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Authors: Victoria Shreeve
29 April 2015
The call to take a more local approach to issues, allowing local bodies to develop the best solutions for local problems, was a key aspect of the coalition government’s agenda. Now, as this government’s first term draws to a close, we ask, to what extent has this localism agenda worked to improve the health and wellbeing of the working age population? Looking forward to the next government – what could they do differently to encourage local bodies to take more joined-up local action to improve workforce health and wellbeing?
Authors: Ian Brinkley
16 April 2015
As the clock ticks down to May 7, the political parties have unveiled their Manifestos. In this blog I focus on what the measures might mean for the world of work drawing on the published manifestos from the Conservative, Labour, and Liberal Democrat (Lib-Dems) political parties.
07 April 2015
The announcement last Wednesday by the Labour Party that it will restrict the use of zero hour contracts can be portrayed as an anti business attack on the UK’s flexible labour market and thereby endangering jobs or as an overdue intervention to protect those without bargaining power from exploitative employers that while help improve job security and productivity. As I suggested in my blog of April 2014 when the idea was first floated, the hype on both sides is overdone.
Authors: Karen Steadman
18 March 2015
Sneaking its way onto p60 of the Budget 2015 documents, my colleague alerted me with some excitement to the ‘package of measures to improve employment outcomes for people with mental health conditions’.
The Chancellor was able to announce a lot of positive news about the economy and the labour market, supported by the latest labour market statistics released this morning. With the employment rate up and the unemployment rate down comparing the three months to January 2015 with the same three months a year ago, the overall picture does indeed look encouraging.
Authors: Professor Geraint Johnes
17 March 2015
Much of the recent media commentary on technological progress foments fear. Barely a week passes without a new story about robots stealing our jobs. These scaremongering stories miss the point that the nature of the work that we do has always evolved over time - our jobs will not be stolen, but they will inevitably morph.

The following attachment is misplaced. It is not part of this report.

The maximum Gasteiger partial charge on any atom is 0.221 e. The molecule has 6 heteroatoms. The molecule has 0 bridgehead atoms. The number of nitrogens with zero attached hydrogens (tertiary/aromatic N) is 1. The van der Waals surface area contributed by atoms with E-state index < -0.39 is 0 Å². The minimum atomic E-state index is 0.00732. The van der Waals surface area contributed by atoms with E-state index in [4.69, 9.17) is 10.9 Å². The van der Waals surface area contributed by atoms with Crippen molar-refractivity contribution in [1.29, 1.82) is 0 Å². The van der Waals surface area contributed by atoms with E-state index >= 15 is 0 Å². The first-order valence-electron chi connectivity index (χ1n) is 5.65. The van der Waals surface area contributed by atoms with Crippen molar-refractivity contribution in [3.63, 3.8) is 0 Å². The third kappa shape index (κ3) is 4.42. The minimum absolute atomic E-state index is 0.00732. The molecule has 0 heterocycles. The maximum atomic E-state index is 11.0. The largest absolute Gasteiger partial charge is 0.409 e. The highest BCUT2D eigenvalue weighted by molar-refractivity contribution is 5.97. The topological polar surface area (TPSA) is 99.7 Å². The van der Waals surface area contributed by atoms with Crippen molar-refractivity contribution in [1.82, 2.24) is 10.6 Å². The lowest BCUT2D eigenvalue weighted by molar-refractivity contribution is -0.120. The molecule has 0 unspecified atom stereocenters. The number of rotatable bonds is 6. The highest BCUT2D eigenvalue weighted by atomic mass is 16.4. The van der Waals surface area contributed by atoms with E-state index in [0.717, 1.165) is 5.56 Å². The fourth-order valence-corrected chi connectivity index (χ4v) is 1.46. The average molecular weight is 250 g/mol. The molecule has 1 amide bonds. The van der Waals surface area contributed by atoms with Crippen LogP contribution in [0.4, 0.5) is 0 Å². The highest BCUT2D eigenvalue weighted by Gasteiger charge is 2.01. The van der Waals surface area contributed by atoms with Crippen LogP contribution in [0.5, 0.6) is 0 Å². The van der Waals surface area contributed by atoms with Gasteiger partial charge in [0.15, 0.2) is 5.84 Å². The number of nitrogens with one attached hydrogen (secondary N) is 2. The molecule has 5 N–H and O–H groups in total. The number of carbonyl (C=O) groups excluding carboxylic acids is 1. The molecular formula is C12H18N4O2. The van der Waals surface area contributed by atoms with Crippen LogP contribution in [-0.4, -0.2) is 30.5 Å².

Authors: Toni Pearce
National President of the National Union of Students
16 March 2015
There are many statistics that I have had to repeat all too often and each time they don’t get any less shocking. In the report from the Commission on the Future of Work launched today there is another of these statistics and one that we should all find alarming. Almost 80% of students expect to be in graduate level employment within 6 months of leaving university – and yet the reality is that little more than half are in graduate level employment within 5 years of leaving full-time education.
04 March 2015
The labour market statistics published earlier this month were heavily scrutinised for any signs that growth in pay was strengthening before the General Election...
26 February 2015
Another set of statistics from the Office for National Statistics on the number of zero hours contracts has prompted the usual public debate as zero hours contracts continue in their role as symbol of everything that has gone wrong in the UK labour market.
23 February 2015
The TUC has released an instructive analysis of low pay by locality, based on data from the House of Commons Library. The findings suggest that in some areas more than half of all employees are being paid less than the Living Wage.
Authors: Poppy Jaman
18 February 2015
Mental Health First Aid England (MHFA) is a Community Interest Company (CIC) which means it is asset locked and it reinvests its profits back in to the company’s social objective - to increase the mental health literacy of England's population.
One of the major research themes at The Work Foundation in recent years has focused on the issue of youth employment. Three years ago, the numbers of young people (aged under 25) who were unemployed exceeded a million. This was profoundly harmful to the young people directly affected, of course, and moreover it represented a huge wasted resource for the country as a whole.
Authors: Paul Barrett
Head of Wellbeing at Bank Workers Charity
10 February 2015
‘If I had money to invest in one thing, it would be line manager training.’ declared Dame Carol Black at the recent HR Directors summit. The previous week Professor Cary Cooper speaking at the “Why Mental Health Matters” Conference described poor line management as the biggest issue that HR Directors face in the UK.
04 February 2015
The latest release of underemployment data in the Bell-Blanchflower series has highlighted sharp differentials by age and by ethnicity in workers’ experience in the labour market. These differentials are explored further in the table below, which draws on pooled data from the most recent available four quarters of the Labour Force Survey.
Professor Geraint Johnes, director of The Work Foundation, comments on the latest Bell Blanchflower underemployment statistics.